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For rent: An IoT botnet to take down much of the internet

Nobody knows for sure who launched a massive Mirai botnet attack against parts of the internet on Friday, but there’s no denying that they made themselves felt.

Hundreds of thousands, if not millions, of devices are thought to have been compromised by Mirai and recruited into the botnet. That botnet was then put to work, launching a distributed denial-of-service attack against the Dyn domain name service that had a dramatic impact on some of the world’s most popular websites, making them inaccessible to many internet users.

Source: Twitter

Sites affected included Netflix, Spotify, Twitter, Github, and even the UK government.

In a statement Dyn confirmed that it had suffered a “sophisticated attack across multiple actor vectors and internet locations”, and that tens of millions of discrete IP addresses involved in the attack were devices infected by the Mirai botnet.


And now, as Forbes reports, it has emerged that criminals were offering to sell a week’s worth of access to 100,000 hacked IoT devices for just $7,500 on the dark web at the beginning of October.


I’m selling spots on one of the biggest botnets in the world. I will show more details proof for only SERIOUS buyers. attack power is around 1tbps [layer4] and around 7million r/s [layer7]

User limited to 50k bots – $4600
User limited to 100k bots – $7500
The price is per week.

The seller claimed that his botnet was based upon the Mirai source code, released publicly just a few days before.

It’s hard to imagine that some criminals won’t feel that that’s a small price to pay for the potential profit they might be able to extort out of their targets.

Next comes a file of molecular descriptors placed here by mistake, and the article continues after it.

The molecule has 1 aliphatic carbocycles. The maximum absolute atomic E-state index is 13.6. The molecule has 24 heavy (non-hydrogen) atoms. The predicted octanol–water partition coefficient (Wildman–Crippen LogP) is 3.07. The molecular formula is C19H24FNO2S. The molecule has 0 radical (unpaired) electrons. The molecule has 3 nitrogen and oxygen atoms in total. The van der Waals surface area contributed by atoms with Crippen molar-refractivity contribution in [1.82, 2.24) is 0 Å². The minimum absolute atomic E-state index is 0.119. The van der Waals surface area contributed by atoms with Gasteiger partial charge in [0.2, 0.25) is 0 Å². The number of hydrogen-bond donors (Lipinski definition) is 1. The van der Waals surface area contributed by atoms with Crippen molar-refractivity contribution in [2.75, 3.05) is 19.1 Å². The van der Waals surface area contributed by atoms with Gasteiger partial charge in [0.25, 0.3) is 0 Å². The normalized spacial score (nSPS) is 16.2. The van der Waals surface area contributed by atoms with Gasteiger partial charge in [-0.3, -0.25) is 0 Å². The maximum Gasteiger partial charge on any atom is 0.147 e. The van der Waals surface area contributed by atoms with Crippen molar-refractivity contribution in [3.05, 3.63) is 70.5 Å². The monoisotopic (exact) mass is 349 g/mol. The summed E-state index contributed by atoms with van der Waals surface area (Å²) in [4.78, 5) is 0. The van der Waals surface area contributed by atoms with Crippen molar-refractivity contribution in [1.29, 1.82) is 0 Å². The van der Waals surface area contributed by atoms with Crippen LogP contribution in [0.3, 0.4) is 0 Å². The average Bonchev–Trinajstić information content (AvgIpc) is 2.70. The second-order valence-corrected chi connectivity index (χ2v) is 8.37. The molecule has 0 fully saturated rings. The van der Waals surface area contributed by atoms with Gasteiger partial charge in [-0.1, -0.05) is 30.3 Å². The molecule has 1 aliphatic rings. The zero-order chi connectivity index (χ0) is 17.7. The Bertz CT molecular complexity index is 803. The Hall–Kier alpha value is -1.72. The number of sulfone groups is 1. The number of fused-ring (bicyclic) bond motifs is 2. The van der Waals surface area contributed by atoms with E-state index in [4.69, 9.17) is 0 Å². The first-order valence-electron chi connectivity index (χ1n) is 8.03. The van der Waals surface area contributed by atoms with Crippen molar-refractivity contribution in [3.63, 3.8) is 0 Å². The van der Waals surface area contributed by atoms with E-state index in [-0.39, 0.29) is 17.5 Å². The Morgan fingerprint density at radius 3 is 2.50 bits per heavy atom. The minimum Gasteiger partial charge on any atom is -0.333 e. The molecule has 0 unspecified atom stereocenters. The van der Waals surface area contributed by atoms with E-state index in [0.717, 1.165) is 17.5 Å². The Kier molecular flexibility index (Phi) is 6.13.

And, it’s worth bearing in mind, that we all have our part to play in protecting the internet from attacks like this. Botnets like Mirai are built on the shoulders of poorly-secured IoT devices like those produced by Sierra Wireless, compromised because they contain vulnerabilities or are connected to the public internet using default passwords.

Where possible, change the passwords used to access your IoT devices remotely, and apply any security patches which are available.

Meanwhile, websites which fear they might be at risk from similar attacks involving their DNS providers may be wise to build some mitigation in right now – adding additional DNS providers just in case one (like Dyn) goes down.

If you want to better secure all of your home’s connected devices against IoT threats, be sure to check out Bitdefender BOX.

About the author


Graham Cluley is an award-winning security blogger, researcher and public speaker. He has been working in the computer security industry since the early 1990s, having been employed by companies such as Sophos, McAfee and Dr Solomon's. He has given talks about computer security for some of the world's largest companies, worked with law enforcement agencies on investigations into hacking groups, and regularly appears on TV and radio explaining computer security threats.

Graham Cluley was inducted into the InfoSecurity Europe Hall of Fame in 2011, and was given an honorary mention in the "10 Greatest Britons in IT History" for his contribution as a leading authority in internet security.

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